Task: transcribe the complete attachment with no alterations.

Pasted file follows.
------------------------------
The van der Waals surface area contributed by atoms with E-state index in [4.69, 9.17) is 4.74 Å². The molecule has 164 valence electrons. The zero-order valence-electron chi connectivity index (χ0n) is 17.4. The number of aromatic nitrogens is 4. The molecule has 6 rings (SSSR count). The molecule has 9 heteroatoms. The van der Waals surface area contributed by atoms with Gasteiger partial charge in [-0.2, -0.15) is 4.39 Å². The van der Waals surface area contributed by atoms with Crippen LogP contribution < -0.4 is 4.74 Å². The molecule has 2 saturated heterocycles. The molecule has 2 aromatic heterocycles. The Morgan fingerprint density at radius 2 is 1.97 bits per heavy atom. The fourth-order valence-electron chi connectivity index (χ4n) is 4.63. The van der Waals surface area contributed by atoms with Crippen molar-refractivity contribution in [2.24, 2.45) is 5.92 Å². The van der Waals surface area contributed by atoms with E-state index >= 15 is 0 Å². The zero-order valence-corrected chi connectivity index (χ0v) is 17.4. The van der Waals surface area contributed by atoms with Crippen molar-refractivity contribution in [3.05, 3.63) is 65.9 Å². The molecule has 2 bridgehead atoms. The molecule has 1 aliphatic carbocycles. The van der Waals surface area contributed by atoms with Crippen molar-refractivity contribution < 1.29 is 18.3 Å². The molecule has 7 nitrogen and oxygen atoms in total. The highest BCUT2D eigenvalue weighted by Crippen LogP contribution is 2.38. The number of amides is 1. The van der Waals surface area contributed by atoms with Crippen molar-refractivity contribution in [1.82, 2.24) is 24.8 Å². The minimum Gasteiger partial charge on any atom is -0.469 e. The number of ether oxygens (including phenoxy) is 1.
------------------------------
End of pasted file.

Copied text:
The van der Waals surface area contributed by atoms with E-state index in [4.69, 9.17) is 4.74 Å². The molecule has 164 valence electrons. The zero-order valence-electron chi connectivity index (χ0n) is 17.4. The number of aromatic nitrogens is 4. The molecule has 6 rings (SSSR count). The molecule has 9 heteroatoms. The van der Waals surface area contributed by atoms with Gasteiger partial charge in [-0.2, -0.15) is 4.39 Å². The van der Waals surface area contributed by atoms with Crippen LogP contribution < -0.4 is 4.74 Å². The molecule has 2 saturated heterocycles. The molecule has 2 aromatic heterocycles. The Morgan fingerprint density at radius 2 is 1.97 bits per heavy atom. The fourth-order valence-electron chi connectivity index (χ4n) is 4.63. The van der Waals surface area contributed by atoms with Crippen molar-refractivity contribution in [2.24, 2.45) is 5.92 Å². The van der Waals surface area contributed by atoms with E-state index >= 15 is 0 Å². The zero-order valence-corrected chi connectivity index (χ0v) is 17.4. The van der Waals surface area contributed by atoms with Crippen molar-refractivity contribution in [3.05, 3.63) is 65.9 Å². The molecule has 2 bridgehead atoms. The molecule has 1 aliphatic carbocycles. The van der Waals surface area contributed by atoms with Crippen molar-refractivity contribution < 1.29 is 18.3 Å². The molecule has 7 nitrogen and oxygen atoms in total. The highest BCUT2D eigenvalue weighted by Crippen LogP contribution is 2.38. The number of amides is 1. The van der Waals surface area contributed by atoms with Crippen molar-refractivity contribution in [1.82, 2.24) is 24.8 Å². The minimum Gasteiger partial charge on any atom is -0.469 e. The number of ether oxygens (including phenoxy) is 1.